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How to Minimize Glare and Eye Strain

How to Minimize Glare and Eye Strain

When light is too direct or reflected too strongly off a surface, it can produce a brighter, more dazzling light called glare. In the home, glare most frequently occurs in task lighting fixtures such as desk and table lamps, but it can occur in general lighting as well. Glare is a primary cause of eye strain, which can be uncomfortable for your eyes and result in headaches, nausea, and other unpleasant symptoms. This makes it important to reduce the amount you experience in your home. Let's review some effective strategies for eliminating glare as a cause for eye strain.

Control Your Light Source

Perhaps the most obvious way to get a handle on glare is by controlling your light source. If you can, angle your lights so that the light isn’t shining directly into your eyes or reflecting into them off a surface. This is easy to do if you have a desk or standing lamp with a swivel feature, but if your light source isn’t multi-directional, you could also try moving your fixture to another location. For example, if your light is reflecting glare when shining directly over your desk, try placing it a little further away or even over your shoulder.

Diffuse the Light

Satco S3955 - 60 Watt - A19 - Clear Silver Bowl
Satco S3955 - 60 Watt - A19 - Clear Silver Bowl

If controlling your light is not your best option, diffusing your light can be another effective way to reduce glare. Glare often occurs because a strong concentration of light is fixed on a single place. To adequately disperse (or reduce) this concentration of light, purchase a lens cover, lamp shade, or silver bowl light bulb—whichever is most appropriate for your fixture. Lens covers are optimal for fluorescent tubes or reflectors, and silver bowl bulbs are best used in table lamps or pendant lights because of their ability to redirect light up towards the ceiling.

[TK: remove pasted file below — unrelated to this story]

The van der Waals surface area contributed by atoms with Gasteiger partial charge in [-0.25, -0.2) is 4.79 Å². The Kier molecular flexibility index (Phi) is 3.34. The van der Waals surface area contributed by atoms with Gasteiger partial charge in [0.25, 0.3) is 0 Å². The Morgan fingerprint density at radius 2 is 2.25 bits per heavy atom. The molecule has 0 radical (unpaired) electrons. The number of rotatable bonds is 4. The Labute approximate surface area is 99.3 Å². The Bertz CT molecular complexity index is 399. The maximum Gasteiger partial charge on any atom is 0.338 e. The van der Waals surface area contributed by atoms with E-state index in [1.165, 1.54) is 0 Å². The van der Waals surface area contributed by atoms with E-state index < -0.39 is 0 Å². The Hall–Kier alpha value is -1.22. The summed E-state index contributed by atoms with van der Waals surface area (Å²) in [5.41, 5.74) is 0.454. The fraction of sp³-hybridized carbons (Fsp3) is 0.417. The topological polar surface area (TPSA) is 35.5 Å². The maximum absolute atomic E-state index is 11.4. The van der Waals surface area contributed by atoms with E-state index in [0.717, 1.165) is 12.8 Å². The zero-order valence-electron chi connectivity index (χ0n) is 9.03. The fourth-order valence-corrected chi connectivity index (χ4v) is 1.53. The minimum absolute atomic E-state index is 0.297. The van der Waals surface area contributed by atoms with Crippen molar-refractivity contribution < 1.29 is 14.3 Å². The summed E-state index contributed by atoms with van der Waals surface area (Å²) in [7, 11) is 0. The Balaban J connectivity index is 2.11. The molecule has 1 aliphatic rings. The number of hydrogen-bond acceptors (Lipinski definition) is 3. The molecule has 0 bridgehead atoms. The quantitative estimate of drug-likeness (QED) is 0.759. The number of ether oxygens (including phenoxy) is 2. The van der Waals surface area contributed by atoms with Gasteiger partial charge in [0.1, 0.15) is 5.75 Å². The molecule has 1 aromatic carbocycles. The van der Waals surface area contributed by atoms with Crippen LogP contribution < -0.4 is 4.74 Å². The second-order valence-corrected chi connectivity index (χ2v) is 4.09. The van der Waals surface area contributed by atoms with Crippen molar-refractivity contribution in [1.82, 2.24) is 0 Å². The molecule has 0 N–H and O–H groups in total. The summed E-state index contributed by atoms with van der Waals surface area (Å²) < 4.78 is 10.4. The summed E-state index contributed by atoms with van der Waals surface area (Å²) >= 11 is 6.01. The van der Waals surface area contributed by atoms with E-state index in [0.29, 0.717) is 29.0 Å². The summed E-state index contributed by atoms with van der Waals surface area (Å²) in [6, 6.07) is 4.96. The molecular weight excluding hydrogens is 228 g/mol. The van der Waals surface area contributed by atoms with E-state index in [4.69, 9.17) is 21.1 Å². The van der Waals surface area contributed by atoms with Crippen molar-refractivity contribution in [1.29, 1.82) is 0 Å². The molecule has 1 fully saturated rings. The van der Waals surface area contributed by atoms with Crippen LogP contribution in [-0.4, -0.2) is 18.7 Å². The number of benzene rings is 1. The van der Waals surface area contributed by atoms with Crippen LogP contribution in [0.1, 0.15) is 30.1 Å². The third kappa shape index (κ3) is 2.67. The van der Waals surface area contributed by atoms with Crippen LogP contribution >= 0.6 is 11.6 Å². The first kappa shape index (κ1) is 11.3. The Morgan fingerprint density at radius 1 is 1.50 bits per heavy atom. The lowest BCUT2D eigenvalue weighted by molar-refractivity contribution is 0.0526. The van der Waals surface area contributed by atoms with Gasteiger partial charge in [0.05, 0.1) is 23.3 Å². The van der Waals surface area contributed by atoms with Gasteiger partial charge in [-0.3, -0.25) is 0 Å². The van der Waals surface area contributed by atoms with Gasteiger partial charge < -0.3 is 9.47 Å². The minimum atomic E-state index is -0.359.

However, if you have the means and motivation to buy a new bulb, purchase one with a warmer, more comfortable color temperature and/or a lower level of brightness. Changing these factors will help reduce glare by reducing the amount of bright light. Brightness is measured in lumens, so be sure to buy a bulb with the appropriate amount of lumens for your fixture and room. Check out our helpful blog post to see how many lumens you need to comfortably light your space. (Our post on reading lights is also a helpful resource for choosing lumens for task lighting.)

Change the Surface

As we’ve said before, glare can occur because light is reflecting into your eyes off a shiny surface. So, if changing your light isn’t an ideal solution, change the surface that’s reflecting the light instead. If you are working over a desk, counter or other work space with a shiny finish, cover the surface with a table cloth, newspaper, or some other non-reflective coating while you’re working on them. If you can, purchase surfaces in a matte finish to prevent the problem. If light is bouncing off the surface of your TV or computer screen, simply turn off or dim the lights.

Glare can be annoying, but luckily it is a relatively easy problem to alleviate. Controlling your light source, diffusing the light, or changing the reflective surface are simple ways to reduce glare. However, if you are wearing glasses, these tips may not solve your problem—you may just need new lenses. Ask your eye doctor about your anti-glare options. Sunglasses with polarized lenses are particularly helpful for eliminating glare while you’re driving, and they are available in prescription form, too.

Do you have any other questions about eliminating glare? Tell us about your situation, and we’ll respond with advice. Drop us a line below in the comments or on FacebookTwitterGoogle PlusLinkedIn, or Pinterest!

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